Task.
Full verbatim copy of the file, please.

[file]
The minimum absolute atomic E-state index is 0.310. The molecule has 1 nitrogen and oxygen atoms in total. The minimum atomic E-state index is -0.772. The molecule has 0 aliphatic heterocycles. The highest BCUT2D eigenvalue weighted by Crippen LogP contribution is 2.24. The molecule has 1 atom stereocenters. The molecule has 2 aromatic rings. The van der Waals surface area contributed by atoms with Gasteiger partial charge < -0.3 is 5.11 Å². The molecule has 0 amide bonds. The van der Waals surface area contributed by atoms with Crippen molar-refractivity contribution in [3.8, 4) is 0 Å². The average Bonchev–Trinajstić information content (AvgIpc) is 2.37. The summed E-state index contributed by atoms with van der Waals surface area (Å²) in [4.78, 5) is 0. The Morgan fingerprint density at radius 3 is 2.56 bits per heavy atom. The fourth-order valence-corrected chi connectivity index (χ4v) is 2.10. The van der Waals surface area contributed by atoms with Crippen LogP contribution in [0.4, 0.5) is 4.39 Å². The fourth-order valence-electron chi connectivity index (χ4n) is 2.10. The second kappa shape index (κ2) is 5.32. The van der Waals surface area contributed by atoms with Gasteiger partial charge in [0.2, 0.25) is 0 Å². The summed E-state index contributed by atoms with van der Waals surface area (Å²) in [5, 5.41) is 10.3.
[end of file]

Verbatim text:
The minimum absolute atomic E-state index is 0.310. The molecule has 1 nitrogen and oxygen atoms in total. The minimum atomic E-state index is -0.772. The molecule has 0 aliphatic heterocycles. The highest BCUT2D eigenvalue weighted by Crippen LogP contribution is 2.24. The molecule has 1 atom stereocenters. The molecule has 2 aromatic rings. The van der Waals surface area contributed by atoms with Gasteiger partial charge < -0.3 is 5.11 Å². The molecule has 0 amide bonds. The van der Waals surface area contributed by atoms with Crippen molar-refractivity contribution in [3.8, 4) is 0 Å². The average Bonchev–Trinajstić information content (AvgIpc) is 2.37. The summed E-state index contributed by atoms with van der Waals surface area (Å²) in [4.78, 5) is 0. The Morgan fingerprint density at radius 3 is 2.56 bits per heavy atom. The fourth-order valence-corrected chi connectivity index (χ4v) is 2.10. The van der Waals surface area contributed by atoms with Crippen LogP contribution in [0.4, 0.5) is 4.39 Å². The fourth-order valence-electron chi connectivity index (χ4n) is 2.10. The second kappa shape index (κ2) is 5.32. The van der Waals surface area contributed by atoms with Gasteiger partial charge in [0.2, 0.25) is 0 Å². The summed E-state index contributed by atoms with van der Waals surface area (Å²) in [5, 5.41) is 10.3.